- Dell PowerEdge HS5610 performance has increased by 28 percent per watt compared to the previous generation with Redis database benchmark. Veeva claim ID: CLM-007680
CPU benchmark—V-Ray 5
V-Ray Benchmark is a free, stand-alone application that can be used to test how fast your system renders. It’s simple and fast, and includes three render engine tests:
- V-Ray—CPU compatible
- V-Ray GPU CUDA—GPU and CPU compatible
- V-Ray GPU RTX—RTX GPU compatible
Three custom-built test scenarios are also included to put each V-Ray 5 render engine through its paces.
Discover how your computer ranks alongside others and learn how different hardware combinations can boost your rendering speeds.
- The data provided highlights the performance of each system running a CPU benchmark with V-Ray using the number of vsamples. Higher is better.
- PowerEdge HS5610 has 15 percent more CPU rendering compared to the previous generation. Veeva claim ID: CLM-007677
The STREAM benchmark is a simple synthetic benchmark program that measures sustainable memory bandwidth (in MB/s) and the corresponding computation rate for simple vector kernels.
Computer CPUs are getting faster much more quickly than computer memory systems. As these gains progress, an increasing number of programs will be limited in performance by the memory bandwidth of the system, rather than by the computational performance of the CPU.
As an extreme example, several current high-end machines run simple arithmetic kernels for out-of-cache operands at 4 to 5 percent of their rated peak speeds. That means that they are spending 95 to 96 percent of their time idle and waiting for cache misses to be satisfied.
The STREAM benchmark is specifically designed to work with datasets much larger than the available cache on any given system, so that the results are (presumably) more indicative of the performance of very large, vector-style applications.
- The Copy benchmark measures the transfer rate in the absence of arithmetic. This should be one of the fastest memory operations, but it also represents a common one—fetching two values from memory, a(i) and b(i), and updating one operation.
- PowerEdge HS5610 has 25 percent more memory bandwidth than the similarly configured previous-generation system. Veeva claim ID: CLM-007678
Our engineers select the appropriate benchmarks in coordination with your team. Then, using the benchmarks, we perform iterative testing in a Dell Technologies performance lab to analyze the effects of specific server settings and hardware configurations on a benchmark. This data-driven approach with engineers specializing in PowerEdge system performance allows Dell to identify the optimal system configuration for a given workload and provide guidance that delivers rapid time to value for our cloud customers.
- Testing conducted by Dell Server TME Lab March of 2023. Server performance benchmarks were performed on similarly configured Dell PowerEdge HS5610 vs Dell PowerEdge R650xs. See documentation for test and configuration specifics. Actual results will vary by use.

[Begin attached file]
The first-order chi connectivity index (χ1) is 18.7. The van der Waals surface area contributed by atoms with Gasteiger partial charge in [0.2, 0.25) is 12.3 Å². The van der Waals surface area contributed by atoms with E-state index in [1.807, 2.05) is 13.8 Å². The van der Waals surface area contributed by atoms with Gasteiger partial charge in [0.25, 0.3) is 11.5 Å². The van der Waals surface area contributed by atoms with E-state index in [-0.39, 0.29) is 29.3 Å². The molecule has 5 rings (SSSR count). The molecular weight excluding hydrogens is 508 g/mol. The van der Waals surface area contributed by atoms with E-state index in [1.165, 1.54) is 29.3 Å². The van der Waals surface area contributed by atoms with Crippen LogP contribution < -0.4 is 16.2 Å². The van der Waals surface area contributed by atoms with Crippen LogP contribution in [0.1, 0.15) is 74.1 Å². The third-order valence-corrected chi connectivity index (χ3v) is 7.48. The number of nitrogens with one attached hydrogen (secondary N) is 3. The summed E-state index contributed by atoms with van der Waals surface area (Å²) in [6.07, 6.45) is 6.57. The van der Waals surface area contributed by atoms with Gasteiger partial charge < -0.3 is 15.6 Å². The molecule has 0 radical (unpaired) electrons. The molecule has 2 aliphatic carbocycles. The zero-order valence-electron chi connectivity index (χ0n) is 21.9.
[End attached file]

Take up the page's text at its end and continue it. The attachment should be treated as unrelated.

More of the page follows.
- Testing conducted by Dell Server TME Lab March of 2023. Server performance benchmarks were performed on similarly configured Dell PowerEdge HS5610 vs Dell PowerEdge R650xs. See documentation for test and configuration specifics. The CPU price was based on Intel.com site per March 29, 2023, for Gold 5318Y and 5418Y. Actual results will vary by use.
Spark Machine Learning on Dell HS5610 Platform with Cloudera
Mon, 29 Jan 2024 22:49:51 -0000|
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To establish a thorough solution collateral for the Dell PowerEdge HS5610 platform integrated with Cloudera software, we are commencing benchmarking initiatives this year. These benchmarks will form the foundational baseline for our future testing endeavors, and it's essential to emphasize that we will not be making comparisons with previous generations.
This initiative holds great significance, prompted directly by Dell's explicit request to craft this reference solution. Intel has taken charge of executing the benchmark tests and generously shared their Best-Known Methods (BKMs), providing invaluable guidance for this critical undertaking.
What are the key takeaways?
Spark MLlib is a distributed machine learning framework built on top of Spark Core. The key benefit of MLlib is that it allows data scientists to focus on their data problems and models instead of solving the complexities surrounding distributed data. MLlib leverages the advantages of in-memory computation and is optimized for matrix and vector operations, aligning its capabilities with specific algorithmic requirements for the given use case.
Dell PowerEdge HS5610
512 GB (16 x 32GB DDR5-4800)
Dell EMC™ Boot Optimized Server Storage (BOSS-N1) with 2 x 480 GB M.2 NVMe SSDs (RAID1)
HDFS Data Disk
2 x Dell Ent NVMe P5500 RI U.2 3.84TB
HDFS Namenode Disk
1 x Dell Ent NVMe P5500 RI U.2 3.84TB
Yarn Cache Disk
1 x Dell Ent NVMe P5500 RI U.2 3.84TB
Network Interface Controller
NetXtreme BCM5720 Gigabit Ethernet PCIe
Cloudera Data Platform 7.1.8
Hibench 7.1.1 – Kmeans Algorithm
Iterations and result choice
3 iterations, average
spark default parallelism
Number of clusters
Number of Samples
Samples per inputfile
Number of Iterations